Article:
Other Pride events can put people in boxes. Where in Belper, it’s different; it’s about taking away those labels because Pride in Belper celebrates everyone, but there is still a lot of levelling up that has to happen and visibility that has to be created, not just in Belper, but all round the world. Labelling people can segregate them, but by levelling up, everyone feels a part of the process; if you celebrate something, generally you want to learn more.


Q. Has the pandemic affected the Pride celebrations in the town?


Sarah: Last year we had planned road closures as the ‘Strutt’ (Parade) was going to be much longer. We had planned Samba bands, Trent Barton buses were getting involved and the town Council were behind it again. There was going to be more music, and entertainment with the top half of King Street cordoned off. The same message was planned – we are here to be inclusive and not to identify difference, but to celebrate diversity.


We had planned a film festival (which is still happening this year) and even though it’s online again this year, we are pushing the message that you can still celebrate, but in smaller groups. You can send us pictures which we will put on our website to show what the town of Belper is proud of!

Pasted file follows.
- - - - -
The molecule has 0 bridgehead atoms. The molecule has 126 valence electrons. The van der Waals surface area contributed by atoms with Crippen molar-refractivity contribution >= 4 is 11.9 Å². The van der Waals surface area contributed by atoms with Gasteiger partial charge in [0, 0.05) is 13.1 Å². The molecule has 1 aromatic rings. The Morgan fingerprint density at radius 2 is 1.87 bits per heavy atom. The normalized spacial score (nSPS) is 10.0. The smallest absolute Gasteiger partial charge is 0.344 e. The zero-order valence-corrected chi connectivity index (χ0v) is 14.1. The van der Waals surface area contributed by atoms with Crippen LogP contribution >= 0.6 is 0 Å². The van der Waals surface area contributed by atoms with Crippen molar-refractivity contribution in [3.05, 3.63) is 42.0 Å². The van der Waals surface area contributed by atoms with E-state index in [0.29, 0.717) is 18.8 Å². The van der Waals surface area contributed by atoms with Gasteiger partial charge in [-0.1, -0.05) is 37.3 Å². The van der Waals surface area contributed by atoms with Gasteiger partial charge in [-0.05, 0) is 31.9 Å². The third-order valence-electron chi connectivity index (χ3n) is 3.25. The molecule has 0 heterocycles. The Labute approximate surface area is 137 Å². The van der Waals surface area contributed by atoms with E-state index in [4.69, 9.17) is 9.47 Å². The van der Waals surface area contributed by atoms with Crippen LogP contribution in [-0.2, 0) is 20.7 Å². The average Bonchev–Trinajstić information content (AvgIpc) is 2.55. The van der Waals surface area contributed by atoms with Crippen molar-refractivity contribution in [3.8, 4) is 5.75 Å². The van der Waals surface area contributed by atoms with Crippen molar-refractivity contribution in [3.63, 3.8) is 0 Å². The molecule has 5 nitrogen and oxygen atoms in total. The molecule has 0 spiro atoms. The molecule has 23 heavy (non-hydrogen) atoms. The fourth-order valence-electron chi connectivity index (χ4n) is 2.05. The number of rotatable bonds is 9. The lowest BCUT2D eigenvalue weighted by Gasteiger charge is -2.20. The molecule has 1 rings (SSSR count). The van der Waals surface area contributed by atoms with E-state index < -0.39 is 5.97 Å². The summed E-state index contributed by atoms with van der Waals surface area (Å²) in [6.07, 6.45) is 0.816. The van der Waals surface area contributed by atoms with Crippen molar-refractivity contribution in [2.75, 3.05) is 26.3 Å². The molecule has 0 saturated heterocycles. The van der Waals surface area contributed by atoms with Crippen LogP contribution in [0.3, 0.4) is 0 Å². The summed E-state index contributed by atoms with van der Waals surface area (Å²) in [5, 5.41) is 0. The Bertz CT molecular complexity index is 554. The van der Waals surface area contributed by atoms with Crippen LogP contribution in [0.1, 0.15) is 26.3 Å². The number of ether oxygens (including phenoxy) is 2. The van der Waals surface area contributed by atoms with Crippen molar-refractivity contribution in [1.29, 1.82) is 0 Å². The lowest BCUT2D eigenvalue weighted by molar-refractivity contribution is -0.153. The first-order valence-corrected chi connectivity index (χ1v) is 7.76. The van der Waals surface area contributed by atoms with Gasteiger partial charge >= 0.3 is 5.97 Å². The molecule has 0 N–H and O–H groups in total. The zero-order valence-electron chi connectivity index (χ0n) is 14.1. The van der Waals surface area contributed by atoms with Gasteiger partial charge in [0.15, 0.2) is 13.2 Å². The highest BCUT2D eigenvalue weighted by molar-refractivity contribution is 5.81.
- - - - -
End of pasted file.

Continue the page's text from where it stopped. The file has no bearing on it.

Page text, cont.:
Q: What are the key dates we should pop in our diary?


Sarah: So the month of June is Pride month, but here in Belper, we don’t just celebrate Pride in June. The main event is happening on the weekend of the 21-22 August, and we are going to encourage shops to decorate windows and encourage cafés and restaurants to celebrate too. The online events will be happening from 11am – 4pm on the Saturday and Sunday but on the 23rd August, there is no reason to stop celebrating and showing your support. It’s our responsibility and it’s the kind thing to do. Love should always win.


Pride in Belper has been nominated for a National Diversity Award and you can vote for them here at: https://nationaldiversityawards.co.uk/nominate/36415/?fbclid=IwAR2i_Vp6LV0snOFFrfiZcwbkPX9my1S56Q7B7Ba7v-I-RTFbd5W8leVLeYs


To keep up to date with their plans and announcements, their Facebook page can be found here: https://www.facebook.com/prideinbelper